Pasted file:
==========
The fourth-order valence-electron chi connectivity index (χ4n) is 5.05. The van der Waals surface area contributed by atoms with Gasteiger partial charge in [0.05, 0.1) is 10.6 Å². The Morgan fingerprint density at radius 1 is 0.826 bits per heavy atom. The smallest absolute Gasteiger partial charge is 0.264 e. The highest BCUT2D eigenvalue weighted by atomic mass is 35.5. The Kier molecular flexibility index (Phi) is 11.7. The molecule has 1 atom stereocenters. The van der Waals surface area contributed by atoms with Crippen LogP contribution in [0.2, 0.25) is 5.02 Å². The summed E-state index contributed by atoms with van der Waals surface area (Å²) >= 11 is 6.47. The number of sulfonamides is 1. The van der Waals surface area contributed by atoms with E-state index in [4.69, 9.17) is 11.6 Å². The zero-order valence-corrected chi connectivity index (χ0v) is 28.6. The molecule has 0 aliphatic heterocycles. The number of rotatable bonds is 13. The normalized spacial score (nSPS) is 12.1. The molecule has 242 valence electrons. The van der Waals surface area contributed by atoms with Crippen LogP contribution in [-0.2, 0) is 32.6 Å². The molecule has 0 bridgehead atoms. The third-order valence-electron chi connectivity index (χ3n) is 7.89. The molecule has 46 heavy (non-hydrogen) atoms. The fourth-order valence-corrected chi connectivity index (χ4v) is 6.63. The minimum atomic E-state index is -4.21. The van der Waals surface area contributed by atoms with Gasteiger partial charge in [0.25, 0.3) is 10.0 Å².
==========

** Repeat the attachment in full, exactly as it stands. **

The fourth-order valence-electron chi connectivity index (χ4n) is 5.05. The van der Waals surface area contributed by atoms with Gasteiger partial charge in [0.05, 0.1) is 10.6 Å². The Morgan fingerprint density at radius 1 is 0.826 bits per heavy atom. The smallest absolute Gasteiger partial charge is 0.264 e. The highest BCUT2D eigenvalue weighted by atomic mass is 35.5. The Kier molecular flexibility index (Phi) is 11.7. The molecule has 1 atom stereocenters. The van der Waals surface area contributed by atoms with Crippen LogP contribution in [0.2, 0.25) is 5.02 Å². The summed E-state index contributed by atoms with van der Waals surface area (Å²) >= 11 is 6.47. The number of sulfonamides is 1. The van der Waals surface area contributed by atoms with E-state index in [4.69, 9.17) is 11.6 Å². The zero-order valence-corrected chi connectivity index (χ0v) is 28.6. The molecule has 0 aliphatic heterocycles. The number of rotatable bonds is 13. The normalized spacial score (nSPS) is 12.1. The molecule has 242 valence electrons. The van der Waals surface area contributed by atoms with Crippen LogP contribution in [-0.2, 0) is 32.6 Å². The molecule has 0 bridgehead atoms. The third-order valence-electron chi connectivity index (χ3n) is 7.89. The molecule has 46 heavy (non-hydrogen) atoms. The fourth-order valence-corrected chi connectivity index (χ4v) is 6.63. The minimum atomic E-state index is -4.21. The van der Waals surface area contributed by atoms with Gasteiger partial charge in [0.25, 0.3) is 10.0 Å².